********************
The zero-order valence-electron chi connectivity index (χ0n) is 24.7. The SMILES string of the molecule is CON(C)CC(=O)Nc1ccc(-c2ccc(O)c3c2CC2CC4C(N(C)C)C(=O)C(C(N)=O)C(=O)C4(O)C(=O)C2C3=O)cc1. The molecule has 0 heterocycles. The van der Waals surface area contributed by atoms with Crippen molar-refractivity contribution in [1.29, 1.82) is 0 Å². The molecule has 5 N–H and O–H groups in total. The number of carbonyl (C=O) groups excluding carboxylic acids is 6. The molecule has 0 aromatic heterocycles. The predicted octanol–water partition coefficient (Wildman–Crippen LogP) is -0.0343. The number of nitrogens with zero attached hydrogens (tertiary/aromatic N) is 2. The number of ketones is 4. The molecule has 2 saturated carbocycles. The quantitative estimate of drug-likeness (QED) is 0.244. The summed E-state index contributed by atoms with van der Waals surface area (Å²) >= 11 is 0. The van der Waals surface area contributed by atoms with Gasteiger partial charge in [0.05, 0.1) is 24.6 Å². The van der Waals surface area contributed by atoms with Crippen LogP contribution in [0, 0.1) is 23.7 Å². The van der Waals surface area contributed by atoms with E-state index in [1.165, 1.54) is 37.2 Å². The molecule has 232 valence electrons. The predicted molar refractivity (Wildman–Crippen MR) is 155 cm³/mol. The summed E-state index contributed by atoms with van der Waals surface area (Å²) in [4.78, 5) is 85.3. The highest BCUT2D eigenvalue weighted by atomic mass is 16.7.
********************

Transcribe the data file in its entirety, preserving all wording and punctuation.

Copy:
The zero-order valence-electron chi connectivity index (χ0n) is 24.7. The SMILES string of the molecule is CON(C)CC(=O)Nc1ccc(-c2ccc(O)c3c2CC2CC4C(N(C)C)C(=O)C(C(N)=O)C(=O)C4(O)C(=O)C2C3=O)cc1. The molecule has 0 heterocycles. The van der Waals surface area contributed by atoms with Crippen molar-refractivity contribution in [1.29, 1.82) is 0 Å². The molecule has 5 N–H and O–H groups in total. The number of carbonyl (C=O) groups excluding carboxylic acids is 6. The molecule has 0 aromatic heterocycles. The predicted octanol–water partition coefficient (Wildman–Crippen LogP) is -0.0343. The number of nitrogens with zero attached hydrogens (tertiary/aromatic N) is 2. The number of ketones is 4. The molecule has 2 saturated carbocycles. The quantitative estimate of drug-likeness (QED) is 0.244. The summed E-state index contributed by atoms with van der Waals surface area (Å²) >= 11 is 0. The van der Waals surface area contributed by atoms with Gasteiger partial charge in [0.05, 0.1) is 24.6 Å². The van der Waals surface area contributed by atoms with Crippen LogP contribution in [0, 0.1) is 23.7 Å². The van der Waals surface area contributed by atoms with E-state index in [1.165, 1.54) is 37.2 Å². The molecule has 232 valence electrons. The predicted molar refractivity (Wildman–Crippen MR) is 155 cm³/mol. The summed E-state index contributed by atoms with van der Waals surface area (Å²) in [4.78, 5) is 85.3. The highest BCUT2D eigenvalue weighted by atomic mass is 16.7.